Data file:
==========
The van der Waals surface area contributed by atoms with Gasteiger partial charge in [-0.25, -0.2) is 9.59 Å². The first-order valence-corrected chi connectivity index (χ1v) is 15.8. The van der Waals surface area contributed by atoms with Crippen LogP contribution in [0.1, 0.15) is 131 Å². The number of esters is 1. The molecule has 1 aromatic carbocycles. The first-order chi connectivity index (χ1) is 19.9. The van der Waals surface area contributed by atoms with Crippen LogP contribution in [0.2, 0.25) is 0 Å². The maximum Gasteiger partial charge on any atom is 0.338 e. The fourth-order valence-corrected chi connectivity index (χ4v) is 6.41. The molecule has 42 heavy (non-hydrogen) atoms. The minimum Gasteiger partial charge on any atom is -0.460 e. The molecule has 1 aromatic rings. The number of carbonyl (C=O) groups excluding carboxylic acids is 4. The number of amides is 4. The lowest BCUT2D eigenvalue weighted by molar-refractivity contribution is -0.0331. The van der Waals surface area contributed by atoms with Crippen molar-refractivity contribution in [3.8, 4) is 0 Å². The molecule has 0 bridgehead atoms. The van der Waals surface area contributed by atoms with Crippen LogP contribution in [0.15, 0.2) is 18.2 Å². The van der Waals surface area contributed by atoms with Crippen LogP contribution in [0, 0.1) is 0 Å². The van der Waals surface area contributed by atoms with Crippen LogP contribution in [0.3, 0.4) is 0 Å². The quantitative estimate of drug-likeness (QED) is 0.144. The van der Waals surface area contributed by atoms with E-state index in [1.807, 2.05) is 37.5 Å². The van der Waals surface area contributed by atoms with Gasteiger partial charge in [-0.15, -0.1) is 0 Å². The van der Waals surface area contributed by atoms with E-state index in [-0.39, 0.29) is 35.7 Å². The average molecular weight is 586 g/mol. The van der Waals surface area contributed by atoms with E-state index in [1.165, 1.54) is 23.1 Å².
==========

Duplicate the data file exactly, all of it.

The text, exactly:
The van der Waals surface area contributed by atoms with Gasteiger partial charge in [-0.25, -0.2) is 9.59 Å². The first-order valence-corrected chi connectivity index (χ1v) is 15.8. The van der Waals surface area contributed by atoms with Crippen LogP contribution in [0.1, 0.15) is 131 Å². The number of esters is 1. The molecule has 1 aromatic carbocycles. The first-order chi connectivity index (χ1) is 19.9. The van der Waals surface area contributed by atoms with Crippen LogP contribution in [0.2, 0.25) is 0 Å². The maximum Gasteiger partial charge on any atom is 0.338 e. The fourth-order valence-corrected chi connectivity index (χ4v) is 6.41. The molecule has 42 heavy (non-hydrogen) atoms. The minimum Gasteiger partial charge on any atom is -0.460 e. The molecule has 1 aromatic rings. The number of carbonyl (C=O) groups excluding carboxylic acids is 4. The number of amides is 4. The lowest BCUT2D eigenvalue weighted by molar-refractivity contribution is -0.0331. The van der Waals surface area contributed by atoms with Crippen molar-refractivity contribution in [3.8, 4) is 0 Å². The molecule has 0 bridgehead atoms. The van der Waals surface area contributed by atoms with Crippen LogP contribution in [0.15, 0.2) is 18.2 Å². The van der Waals surface area contributed by atoms with Crippen LogP contribution in [0, 0.1) is 0 Å². The van der Waals surface area contributed by atoms with Crippen LogP contribution in [0.3, 0.4) is 0 Å². The quantitative estimate of drug-likeness (QED) is 0.144. The van der Waals surface area contributed by atoms with E-state index in [1.807, 2.05) is 37.5 Å². The van der Waals surface area contributed by atoms with Gasteiger partial charge in [-0.15, -0.1) is 0 Å². The van der Waals surface area contributed by atoms with E-state index in [-0.39, 0.29) is 35.7 Å². The average molecular weight is 586 g/mol. The van der Waals surface area contributed by atoms with E-state index in [1.165, 1.54) is 23.1 Å².